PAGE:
Performance viewed: Thursday 26th April 2018

The Flash Festival 2018 ran between Monday 23rd and Friday 27th April 2018 at three venues across the town.


Photos: Looking Glass Theatre

Popular posts from this blog

Review of Blue/Orange at Royal & Derngate (Royal), Northampton

The challenging and socially relevant Blue/Orange by Joe Penhall was published in 2000 and back then, this caustic exploration of mental health, and more specifically black mental health issues, was a tremendously relevant play. When it debuted on stage in London, the cast of just three was played by Bill Nighy, Andrew Lincoln and Chiwetel Ejiofor. Director James Dacre doesn't have those names to play with so much in his cast, however here, he has worked with the writer himself to rework the play for a more modern audience. Does it still shock, and is the relevance still there today? Sadly, perhaps, the answer is yes, as doctors Bruce Flaherty and Robert Smith come to verbal blows over the health of patient Christopher, at times, you feel 21 years shed little light on how mental health is approached. Many references in the script, still sit unquestionably in the year 2000, however, with this reworking, one thing has changed dramatically. In the original version of the play, the two

Review of Sister Act by the Northampton Musical Theatre Company at Royal & Derngate (Derngate), Northampton

South Pacific at Royal & Derngate last year set a remarkable benchmark for an "amateur" production, with a large talented cast, superb vocals, sets and a polish up there with a professional production. Sister Act, this years production from the Northampton Musical Theatre Company was more of the same, but perhaps taken up a notch or two. Sister Act is a musical based on the 1992 Whoopi Goldberg comedy and was first performed in 2009. Written by Bill and Cheri Steinkellner, it is a likable and fun musical which genuinely came as a surprise to me. The opening scene at Curtis's Bar and Nightclub is to be honest not the best though and genuinely didn't fill me with much hope. It feels as if it gives nothing to the cast, although it creates the premise of the story coupled with the incident outside the bar. Likewise, I didn't take much to the Police Station scene either, so it didn't bode well. When we reach the Queen Of Angels Cathedral though, this show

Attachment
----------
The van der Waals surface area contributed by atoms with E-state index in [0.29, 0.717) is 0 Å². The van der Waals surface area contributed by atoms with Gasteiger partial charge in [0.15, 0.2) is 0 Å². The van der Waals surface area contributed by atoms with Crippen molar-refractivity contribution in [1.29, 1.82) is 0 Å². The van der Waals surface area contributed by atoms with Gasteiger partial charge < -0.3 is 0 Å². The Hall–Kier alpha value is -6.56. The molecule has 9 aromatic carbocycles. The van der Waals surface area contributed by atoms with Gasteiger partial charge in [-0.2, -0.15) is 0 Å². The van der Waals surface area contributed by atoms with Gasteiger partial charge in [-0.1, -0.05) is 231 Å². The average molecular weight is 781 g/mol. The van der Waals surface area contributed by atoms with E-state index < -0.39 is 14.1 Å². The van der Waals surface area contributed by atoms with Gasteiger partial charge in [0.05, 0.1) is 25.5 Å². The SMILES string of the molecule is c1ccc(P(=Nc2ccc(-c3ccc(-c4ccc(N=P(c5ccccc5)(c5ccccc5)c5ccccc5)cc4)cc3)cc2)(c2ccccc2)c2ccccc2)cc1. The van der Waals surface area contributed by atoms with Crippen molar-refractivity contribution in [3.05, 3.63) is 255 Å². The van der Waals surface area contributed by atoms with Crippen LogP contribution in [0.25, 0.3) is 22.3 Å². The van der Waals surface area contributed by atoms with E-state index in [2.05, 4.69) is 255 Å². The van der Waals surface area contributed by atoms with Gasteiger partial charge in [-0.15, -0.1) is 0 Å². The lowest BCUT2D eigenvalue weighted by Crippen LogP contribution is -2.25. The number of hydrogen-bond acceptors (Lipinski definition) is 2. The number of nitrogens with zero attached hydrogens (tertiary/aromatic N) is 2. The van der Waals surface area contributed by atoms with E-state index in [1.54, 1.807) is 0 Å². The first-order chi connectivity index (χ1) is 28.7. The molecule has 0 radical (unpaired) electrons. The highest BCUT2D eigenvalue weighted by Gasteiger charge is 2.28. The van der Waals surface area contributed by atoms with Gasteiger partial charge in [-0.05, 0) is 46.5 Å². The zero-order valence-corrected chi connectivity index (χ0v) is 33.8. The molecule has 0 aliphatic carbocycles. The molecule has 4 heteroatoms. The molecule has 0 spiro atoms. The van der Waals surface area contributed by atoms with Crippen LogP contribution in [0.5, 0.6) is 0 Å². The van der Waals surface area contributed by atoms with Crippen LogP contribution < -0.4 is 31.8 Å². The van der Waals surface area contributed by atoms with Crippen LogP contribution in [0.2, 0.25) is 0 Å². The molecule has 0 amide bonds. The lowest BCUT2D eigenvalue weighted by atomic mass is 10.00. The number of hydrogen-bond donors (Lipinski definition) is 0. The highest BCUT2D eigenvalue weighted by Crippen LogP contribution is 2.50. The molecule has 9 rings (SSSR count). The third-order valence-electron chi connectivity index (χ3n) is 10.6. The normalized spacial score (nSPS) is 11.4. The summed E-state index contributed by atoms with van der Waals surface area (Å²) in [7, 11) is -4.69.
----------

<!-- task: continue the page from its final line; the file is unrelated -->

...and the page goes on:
Review of Shrek (NMTC) at Royal & Derngate (Derngate), Northampton

Three and a half years ago, in a land far far away, in a world very different to the one we are now in, I saw the touring professional production of Shrek The Musical , it was a mixed bag of quality, tilted extremely heavily in favour of one particular character (not the one you might expect) and not firing on all cylinders much of the time. One and a half years after my last visit to the Derngate theatre, I return to see the homegrown Northampton Musical Theatre Company's own take on the very same show. Would they be able to breathe more life into the show than the professionals did in that distant land? It is a bit of a yes and no really. Pretty much all of this is done to the best possible standard, and at times, with being an amateur show you could easily forget, they all have normal day jobs. The show oozes professional quality at times. The set looks magnificent, the costumes (from Molly Limpet's Theatrical Emporium) are superb, and as ever with NMTC, the backstage team c